Sunday, August 30, 2009


O saxofonista,compositor e multiinstrumentista inglês John Surman nasceu em Tavistock, Devon, no dia 30 de agosto de 1944. Os sons atmosféricos que Surman criava nos seus instrumentos de sopro, acabaram atraindo a ECM no final de 70, mas antes disso, ele tinha sido um artista que já tinha gravado em vários selos(Deram, Futura, Dawn e Island) entre 1968 e 1974.

Um dos maiores músicos de jazz da Inglaterra nas últimas décadas, Surman tem sua preferência no sax-barítono. Surman estudou na London College of Music e na London University Institute of Education em meados dos anos sessenta e tocou com Alexis Korner e Mike Westbrook até o final de 60.

Em 1968 ele foi votado como melhor solista no Festival de Montreux, enquanto líder de banda. Surman trabalhou com Graham Collier, Mike Gibbs, Dave Holland, Chris McGregor e John McLaughlin nos anos sessenta; excursionou pela Europa com a Kenny Clarke/Francy Boland Big Band em 1970.Surman viajou e gravou com Barre Phillips e Stu Martin no final de sessenta e começo dos anos setenta, nessa época com Albert Mangelsdorff no grupo.

Surman tocou com Mike Osborne e Alan Skidmore no trio de sax SOS em meados dos anos setenta. Ele também colaborou com a companhia de dança de Carolyn Carlson na Ópera de Paris no final dos anos setenta. Surman gravou com Stan Tracey e Karin Krog, ao mesmo tempo que trabalhava com Miroslav Vitous e Azimuth. Ele liderou o Brass Project no começo de oitenta e tocou na Gil Evans British Orchestra. Surman continuou gravando nos anos oitenta, principalmente para a ECM.

Ele trabalhou com Terje Rypdal, Jack DeJohnette, Pierre Favre, Bengt Hallberg, Archie Shepp, Warne Marsh e Red Mitchell, entre outros.

Click para degustar a sua música.

Born in Tavistock, Devon in 1944, composer/multi-instrumentalist John Surman is one of the key figures in a generation of European musicians who have crucially expanded the international horizons of jazz during the past thirty years or so.
Long acknowledged as an improviser of world class, Surman has also composed a body of work which extends far beyond the normal range of the jazz repertoire. Already, by the late 60s, it was clear that Surman was a phenomenon. He started out as a teenager playing the music of fellow Devonian Mike Westbrook, and then amazed the London establishment with displays of extravagant instrumental proficiency combined with a passionate, rumbustious imagination. As a soloist, Surman's early career took shape in the melting pot that produced a number of fine British musicians during the 60s.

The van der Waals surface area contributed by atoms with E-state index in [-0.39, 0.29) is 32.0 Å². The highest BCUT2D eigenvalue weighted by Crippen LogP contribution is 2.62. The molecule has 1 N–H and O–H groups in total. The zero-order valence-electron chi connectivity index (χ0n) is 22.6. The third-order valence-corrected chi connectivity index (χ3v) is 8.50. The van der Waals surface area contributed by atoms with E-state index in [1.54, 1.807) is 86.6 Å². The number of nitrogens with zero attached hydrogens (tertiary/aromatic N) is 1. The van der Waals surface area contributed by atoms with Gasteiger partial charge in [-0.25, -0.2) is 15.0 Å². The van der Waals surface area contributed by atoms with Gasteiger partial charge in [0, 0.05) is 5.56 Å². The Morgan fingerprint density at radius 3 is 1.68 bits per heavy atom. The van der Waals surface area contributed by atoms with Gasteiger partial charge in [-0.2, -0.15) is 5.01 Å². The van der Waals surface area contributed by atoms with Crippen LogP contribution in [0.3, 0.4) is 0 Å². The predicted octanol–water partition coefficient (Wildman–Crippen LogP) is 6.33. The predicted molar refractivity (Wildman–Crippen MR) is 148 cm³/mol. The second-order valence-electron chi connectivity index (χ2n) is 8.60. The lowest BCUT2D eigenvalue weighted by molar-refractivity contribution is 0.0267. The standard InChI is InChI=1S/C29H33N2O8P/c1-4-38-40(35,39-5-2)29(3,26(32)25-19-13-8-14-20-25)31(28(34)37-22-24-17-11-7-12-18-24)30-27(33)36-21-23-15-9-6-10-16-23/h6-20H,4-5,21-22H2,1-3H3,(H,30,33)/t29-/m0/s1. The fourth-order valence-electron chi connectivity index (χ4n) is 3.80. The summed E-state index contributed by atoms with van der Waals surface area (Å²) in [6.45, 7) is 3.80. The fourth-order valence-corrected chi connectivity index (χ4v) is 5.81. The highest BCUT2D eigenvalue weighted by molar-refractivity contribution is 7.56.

As well as his association with Westbrook, there was varied experience with the blues of Alexis Korner, hard bop with Ronnie Scott’s octet, mainstream jazz with Humphrey Lyttleton, South African township influences with the Brotherhood of Breath and jazz-rock with John McLaughlin. During this period he forged lasting relationships with composer John Warren, pianist John Taylor and bassist Dave Holland, with whom he co-led an exciting trio featured on his first album for Deram ‘John Surman’.Surman also lead his own Octet in 1968 and performed in the big band directed by Mike Gibbs, but the formation of The Trio, in 1969, can be seen as a watershed in terms of his international profile. This unit, with expatriate Americans Barre Phillips (bass) and the late Stu Martin (drums) became one of the busiest and musically vital groups on the European circuit. Surman also featured (with Karin Krog) in the European DownBeat pollwinners group that toured Japan in 1970, further enhancing his reputation on the international front.